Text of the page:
As it stands, due to the tax onslaught, I can no longer give my tenants rent holidays, or rent reductions when and where needed.

    Reply
    • J

      Maybe – although I’d have thought the proportionate response to meet the concerns of LLs might well depend on the nature of the LL. A build-to-rent landlord is likely to be in a rather different position to the “rent the flat I bought before I got married” kind of landlord.

      Reply
    • Giles Peaker

      There would be an argument for landlords being given some tax relief conditional on them waiving Covid related arrears, certainly.

      Reply
  9. Si

    Sigh. The issue with Labour (and Shelter) is that they hate landlords and any concept of rent. Yes, hate. In their eyes there is no good landlord and all should be burnt at the stake. The bending of reality to fit their goals really makes any message from them to be essentially worthless.

    The reality is more of an issue – both sides have costs. Tenants and Landlords. Ignoring one over the other does not help anybody and the side that gets stiffed ALWAYS puts the costs onto the other – either by rent increases or just leaving the market and the remaining properties have higher competition which also increases rents (and rent controls will just move it to brown envelopes + bad characters being involved).

    I should also point out that there is NO help for landlords in any of the current government offerings for business/SMEs/whatever as they are not eligible. So any attempt to make the landlords wear the financial loss WILL essentially cause problems for the landlords and their lenders.

    The reality for the tenant is it’s not a 100% non payment of rent that should be offered, but a reduced amount of rent that should be paid. The debt increase from 100% non-payment is horrific and will always lead to major problems later on (just see the issues that UC has created if you want current examples).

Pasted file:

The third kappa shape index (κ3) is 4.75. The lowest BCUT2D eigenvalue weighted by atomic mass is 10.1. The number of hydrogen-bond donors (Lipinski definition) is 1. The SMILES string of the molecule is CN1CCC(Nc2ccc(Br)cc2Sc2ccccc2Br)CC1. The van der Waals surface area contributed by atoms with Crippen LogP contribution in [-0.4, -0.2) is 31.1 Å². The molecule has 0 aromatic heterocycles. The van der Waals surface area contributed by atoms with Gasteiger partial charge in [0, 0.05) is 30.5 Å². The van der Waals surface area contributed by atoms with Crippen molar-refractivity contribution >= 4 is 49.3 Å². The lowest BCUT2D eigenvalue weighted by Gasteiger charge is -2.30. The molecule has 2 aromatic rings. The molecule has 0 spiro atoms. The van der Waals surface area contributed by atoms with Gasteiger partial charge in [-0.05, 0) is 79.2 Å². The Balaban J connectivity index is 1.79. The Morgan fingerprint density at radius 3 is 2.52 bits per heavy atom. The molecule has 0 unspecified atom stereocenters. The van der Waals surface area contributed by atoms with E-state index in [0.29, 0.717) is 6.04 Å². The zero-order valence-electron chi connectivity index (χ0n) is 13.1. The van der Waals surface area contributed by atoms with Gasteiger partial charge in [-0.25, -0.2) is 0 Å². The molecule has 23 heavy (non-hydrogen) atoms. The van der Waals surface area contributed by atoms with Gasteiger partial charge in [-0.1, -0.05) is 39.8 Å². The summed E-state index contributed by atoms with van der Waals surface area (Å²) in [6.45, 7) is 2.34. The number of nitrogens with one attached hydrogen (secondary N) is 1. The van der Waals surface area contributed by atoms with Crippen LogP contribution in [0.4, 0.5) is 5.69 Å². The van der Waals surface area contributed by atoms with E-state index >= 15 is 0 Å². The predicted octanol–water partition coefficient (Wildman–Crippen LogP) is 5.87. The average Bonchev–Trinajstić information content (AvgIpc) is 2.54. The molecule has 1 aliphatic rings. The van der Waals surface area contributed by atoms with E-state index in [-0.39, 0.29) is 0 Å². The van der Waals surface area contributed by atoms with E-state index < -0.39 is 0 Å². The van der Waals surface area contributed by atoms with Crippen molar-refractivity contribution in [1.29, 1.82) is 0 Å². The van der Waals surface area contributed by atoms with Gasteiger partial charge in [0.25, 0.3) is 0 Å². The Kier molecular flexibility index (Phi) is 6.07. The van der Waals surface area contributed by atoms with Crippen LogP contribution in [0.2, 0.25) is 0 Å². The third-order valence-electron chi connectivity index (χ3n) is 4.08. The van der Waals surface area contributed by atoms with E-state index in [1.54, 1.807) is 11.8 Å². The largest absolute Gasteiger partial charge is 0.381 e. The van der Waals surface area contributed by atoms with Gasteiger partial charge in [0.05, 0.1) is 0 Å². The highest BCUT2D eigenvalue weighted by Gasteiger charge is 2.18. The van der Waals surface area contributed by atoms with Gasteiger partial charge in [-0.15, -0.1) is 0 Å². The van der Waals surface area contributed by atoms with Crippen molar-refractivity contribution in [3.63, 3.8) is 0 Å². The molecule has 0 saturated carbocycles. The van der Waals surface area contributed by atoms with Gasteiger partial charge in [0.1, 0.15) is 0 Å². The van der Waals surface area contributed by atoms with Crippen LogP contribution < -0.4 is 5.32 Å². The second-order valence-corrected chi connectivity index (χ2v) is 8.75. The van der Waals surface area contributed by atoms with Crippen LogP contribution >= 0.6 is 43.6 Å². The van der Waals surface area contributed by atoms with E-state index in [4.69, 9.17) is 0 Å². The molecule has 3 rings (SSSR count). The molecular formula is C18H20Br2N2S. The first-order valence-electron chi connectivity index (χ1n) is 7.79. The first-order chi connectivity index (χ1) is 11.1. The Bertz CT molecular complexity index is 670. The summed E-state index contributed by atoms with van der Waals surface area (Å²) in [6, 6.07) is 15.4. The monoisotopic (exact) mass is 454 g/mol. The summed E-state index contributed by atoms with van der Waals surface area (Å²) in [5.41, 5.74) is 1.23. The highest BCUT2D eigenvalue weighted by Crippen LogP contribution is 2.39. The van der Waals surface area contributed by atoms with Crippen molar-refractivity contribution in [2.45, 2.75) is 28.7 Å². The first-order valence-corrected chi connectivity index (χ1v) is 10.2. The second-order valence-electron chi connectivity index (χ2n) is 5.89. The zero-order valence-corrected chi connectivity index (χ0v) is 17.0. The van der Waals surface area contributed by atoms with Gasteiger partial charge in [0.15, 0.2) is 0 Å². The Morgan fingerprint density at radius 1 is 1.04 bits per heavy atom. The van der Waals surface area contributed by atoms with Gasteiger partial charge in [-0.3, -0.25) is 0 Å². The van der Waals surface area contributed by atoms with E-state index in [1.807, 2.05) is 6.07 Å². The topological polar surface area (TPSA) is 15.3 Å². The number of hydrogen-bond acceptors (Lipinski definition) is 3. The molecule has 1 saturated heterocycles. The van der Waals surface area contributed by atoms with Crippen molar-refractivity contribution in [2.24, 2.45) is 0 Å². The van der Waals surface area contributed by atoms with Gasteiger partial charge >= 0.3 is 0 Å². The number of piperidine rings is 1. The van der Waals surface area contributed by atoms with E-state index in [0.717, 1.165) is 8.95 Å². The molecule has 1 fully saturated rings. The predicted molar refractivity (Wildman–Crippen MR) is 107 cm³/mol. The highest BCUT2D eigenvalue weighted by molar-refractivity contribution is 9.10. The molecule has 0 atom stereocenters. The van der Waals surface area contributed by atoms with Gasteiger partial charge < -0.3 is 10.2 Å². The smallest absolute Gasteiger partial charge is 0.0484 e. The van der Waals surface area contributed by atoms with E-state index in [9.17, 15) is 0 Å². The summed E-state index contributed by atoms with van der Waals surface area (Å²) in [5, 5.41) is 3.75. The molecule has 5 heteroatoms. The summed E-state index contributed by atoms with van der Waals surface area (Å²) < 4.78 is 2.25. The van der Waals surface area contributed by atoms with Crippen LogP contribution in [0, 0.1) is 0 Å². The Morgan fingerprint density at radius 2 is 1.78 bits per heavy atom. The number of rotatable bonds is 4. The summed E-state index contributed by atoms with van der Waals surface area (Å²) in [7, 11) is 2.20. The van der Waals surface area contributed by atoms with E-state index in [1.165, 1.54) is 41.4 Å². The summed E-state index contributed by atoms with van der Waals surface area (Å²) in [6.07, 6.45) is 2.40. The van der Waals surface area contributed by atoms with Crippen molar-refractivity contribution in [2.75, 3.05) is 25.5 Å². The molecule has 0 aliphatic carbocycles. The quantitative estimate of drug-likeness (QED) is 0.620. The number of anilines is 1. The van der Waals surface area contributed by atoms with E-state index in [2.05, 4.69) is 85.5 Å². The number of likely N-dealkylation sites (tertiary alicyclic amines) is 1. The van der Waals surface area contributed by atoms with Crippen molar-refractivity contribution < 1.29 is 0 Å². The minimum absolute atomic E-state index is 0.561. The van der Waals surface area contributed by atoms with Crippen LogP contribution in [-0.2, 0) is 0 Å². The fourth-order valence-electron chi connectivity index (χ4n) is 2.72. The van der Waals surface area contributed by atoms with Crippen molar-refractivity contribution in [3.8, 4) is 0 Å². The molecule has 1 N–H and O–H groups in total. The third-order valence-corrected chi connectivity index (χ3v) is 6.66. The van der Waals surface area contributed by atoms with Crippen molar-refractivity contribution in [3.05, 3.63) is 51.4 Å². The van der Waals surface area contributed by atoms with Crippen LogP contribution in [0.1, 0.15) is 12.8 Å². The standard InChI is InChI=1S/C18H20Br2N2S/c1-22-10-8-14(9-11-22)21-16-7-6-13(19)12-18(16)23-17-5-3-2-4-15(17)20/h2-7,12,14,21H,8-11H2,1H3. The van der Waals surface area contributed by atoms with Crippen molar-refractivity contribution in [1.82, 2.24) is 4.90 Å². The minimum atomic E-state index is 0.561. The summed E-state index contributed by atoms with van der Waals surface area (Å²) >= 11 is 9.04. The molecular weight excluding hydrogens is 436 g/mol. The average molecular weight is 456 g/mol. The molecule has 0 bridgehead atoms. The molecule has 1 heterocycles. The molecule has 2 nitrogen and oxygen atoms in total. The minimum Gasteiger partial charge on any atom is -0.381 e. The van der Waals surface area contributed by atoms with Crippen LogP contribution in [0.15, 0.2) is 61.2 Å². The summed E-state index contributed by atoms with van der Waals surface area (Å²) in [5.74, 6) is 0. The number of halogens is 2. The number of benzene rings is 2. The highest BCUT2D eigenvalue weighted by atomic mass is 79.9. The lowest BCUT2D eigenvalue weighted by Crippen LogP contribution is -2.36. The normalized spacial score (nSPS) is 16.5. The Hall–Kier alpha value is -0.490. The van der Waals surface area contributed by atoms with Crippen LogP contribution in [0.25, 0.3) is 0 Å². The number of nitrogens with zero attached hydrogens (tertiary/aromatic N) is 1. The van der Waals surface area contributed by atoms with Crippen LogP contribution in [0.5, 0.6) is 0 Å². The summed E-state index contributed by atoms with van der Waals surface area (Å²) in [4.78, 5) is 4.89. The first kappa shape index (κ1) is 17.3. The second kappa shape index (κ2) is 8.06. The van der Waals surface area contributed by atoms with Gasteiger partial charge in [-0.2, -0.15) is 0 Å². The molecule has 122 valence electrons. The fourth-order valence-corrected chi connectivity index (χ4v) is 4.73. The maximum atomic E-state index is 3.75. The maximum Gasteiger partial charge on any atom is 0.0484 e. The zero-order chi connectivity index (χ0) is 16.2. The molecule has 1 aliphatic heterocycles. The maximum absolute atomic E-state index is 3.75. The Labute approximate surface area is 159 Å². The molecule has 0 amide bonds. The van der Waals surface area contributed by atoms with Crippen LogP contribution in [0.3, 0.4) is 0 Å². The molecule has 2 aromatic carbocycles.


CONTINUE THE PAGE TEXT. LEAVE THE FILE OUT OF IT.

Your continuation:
– I would say that eviction should not be possible if a tenant demonstrates a significant ongoing partial payment of rent – this is pretty much the situation in the courts for Section 8 anyway… so not sure that law changes are needed at the moment.

    In terms of BTL mortgage deferred mortgage payments (aka the BTL mortgage holiday), it is a total mess – no lender is willing to accept it and if they do, IT WILL reflect on the landlords credit history. So this is not viable for most landlords in it’s current form.

    I suspect we have a long way to travel in regards to tenant/landlord impacts re COVID-19 and unless all sides work ***together*** and approach the government as a unified group – both tenants and landlords (plus their lenders) will be in for a hard few years with the impacted tenants suffering the worst and landlords a close second.

    in regards to Landlords tax relief, I cannot see the government changing tack as landlords are still political poison. I sense we have traveled back in time to the 1970’s and repeating history without learning anything…

    Reply
  10. Michael Barnes

    Missing from those proposals is anything regarding notices that were issued before the lock-down and the period for starting court action expires before Practice Direction 51Z is lifted.

    Reply